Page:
Several evidence suggested a relation between TPD and oxidative stress. Oxidative stress has been known to alter the normal metabolic pathways in a healthy tree by triggering a series of degenerative processes and may lower the respiratory activity and the energy status in the tissues. Conversion of intermediary metabolites to rubber is an energy consuming process and therefore this must be very sensitive to oxidative stress. Under oxidative stress, plants generally increases the production of free radical scavenging enzymes such as peroxidase, catalase, superoxide dismutase etc. and secondary metabolites like phenols melondialdehyde etc. In TPD trees these biomolecules were found in higher concentrations compared to normal trees. High peroxidases activity in TPD trees are capable of involvement directly or indirectly with several biological reactions including the regulation of plant growth regulators such as cytokinin, IAA, ethylene etc. Cytokinins are an essential group of plant growth regulators which mainly maintain the juvenility and retard senescence. Therefore maintenance of high content of cytokinins are very essential for an active metabolic functions of the rubber tree tissue including active rubber biosynthesis. Investigations showed that the reduced content of a certain group of cytokinin in the bark tissue was related to TPD which fully inhibited the rubber biosynthesis. Similarly, the cytokinin content had an inverse relationship with peroxidase enzyme activity and phenol content. The rubber molecule formation requires three distinct biochemical process such as initiation, elongation and termination. The hydrophobic rubber molecule is packed inside a rubber particle and the polymerization reaction is taking place at the particle surface with the help of an enzyme rubber transferase, which is bound to the rubber particle. The particle size analysis in the latex showed differences related to TPD incidence in the rubber particles produced. The rubber particles, on an average become comparatively smaller towards the later stages of TPD. Analysis in the rubber transferase activity showed an inverse relation with the rubber particle size. Therefore in the TPD samples, the variation in the particle size can be directly related to the chain elongation processes which appears to be interrupted due to the relatively low availability of its immediate substrate in TPD trees. The latex sample of ethylene stimulated trees also showed similar changes in the particle size distribution which closely resemble the particle size of TPD trees.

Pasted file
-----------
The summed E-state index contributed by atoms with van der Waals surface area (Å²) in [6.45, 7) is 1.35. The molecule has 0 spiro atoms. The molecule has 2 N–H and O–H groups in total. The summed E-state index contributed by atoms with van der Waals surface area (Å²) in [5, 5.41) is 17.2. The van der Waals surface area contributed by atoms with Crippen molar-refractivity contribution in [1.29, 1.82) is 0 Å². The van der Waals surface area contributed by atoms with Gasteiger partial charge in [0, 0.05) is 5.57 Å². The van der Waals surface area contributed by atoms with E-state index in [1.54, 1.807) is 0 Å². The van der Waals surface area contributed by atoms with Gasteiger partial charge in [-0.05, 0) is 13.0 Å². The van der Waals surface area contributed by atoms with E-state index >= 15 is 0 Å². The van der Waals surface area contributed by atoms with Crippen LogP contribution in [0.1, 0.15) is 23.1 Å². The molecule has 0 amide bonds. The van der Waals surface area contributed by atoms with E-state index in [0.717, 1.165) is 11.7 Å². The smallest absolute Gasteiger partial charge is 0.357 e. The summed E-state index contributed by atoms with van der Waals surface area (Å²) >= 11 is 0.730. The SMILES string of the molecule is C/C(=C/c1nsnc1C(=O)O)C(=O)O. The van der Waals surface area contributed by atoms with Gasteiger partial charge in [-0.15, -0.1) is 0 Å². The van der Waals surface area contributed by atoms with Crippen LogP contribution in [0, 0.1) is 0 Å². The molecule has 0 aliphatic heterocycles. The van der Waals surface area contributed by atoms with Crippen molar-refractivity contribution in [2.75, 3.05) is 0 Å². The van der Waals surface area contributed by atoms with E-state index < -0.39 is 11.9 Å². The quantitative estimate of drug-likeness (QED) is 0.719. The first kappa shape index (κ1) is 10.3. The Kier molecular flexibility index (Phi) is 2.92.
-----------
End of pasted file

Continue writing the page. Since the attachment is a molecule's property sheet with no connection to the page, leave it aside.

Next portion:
It is important to investigate the exact molecular level mechanism by which the rubber biosynthesis is inhibited during TPD and the biochemical modulations occurring, if any, at the initiation, elongation and termination processes of rubber biosynthesis during the onset of TPD. Study of the energy metabolism in relation to the impaired rubber biosynthesis in the laticiferous tissues of TPD trees may help to identify whether there exist any limiting steps involved in the energy utilization processes and the modulations occurring due to the action of growth regulators. This understanding is crucial to any attempts to overcome the disorder using any molecular biology techniques. Studies were also initiated to understand the effect of rootstock on TPD and examined if bud grafting from a TPD-affected tree increases the chances of TPD. It was noted that the genetic distance between rootstock and scion tissues was greater in TPD affected than the healthy trees. Investigations were shown that once a tree had shown TPD symptom in one tapping panel, it might easily develop this disorder in another panel. The reoccurrence of TPD in another panel of the tree indicates that TPD incidence is not a local phenomenon in the tree bark. This suggests either the involvement of a pathogen or the intrinsic susceptibility of the tree to the physiological disorder with out any involvement of a pathogen. The randomness in the occurrence of TPD and the obvious failure to transmit the syndrome through grafting TPD affected bark on healthy trees and vice versa suggest the involvement of intrinsic factors rather than any pathogen. However, likely intrinsic differences in the ethylene production capacity or tissue sensitivity to ethylene between different trees within a clone could explain the random nature of TPD occurrence.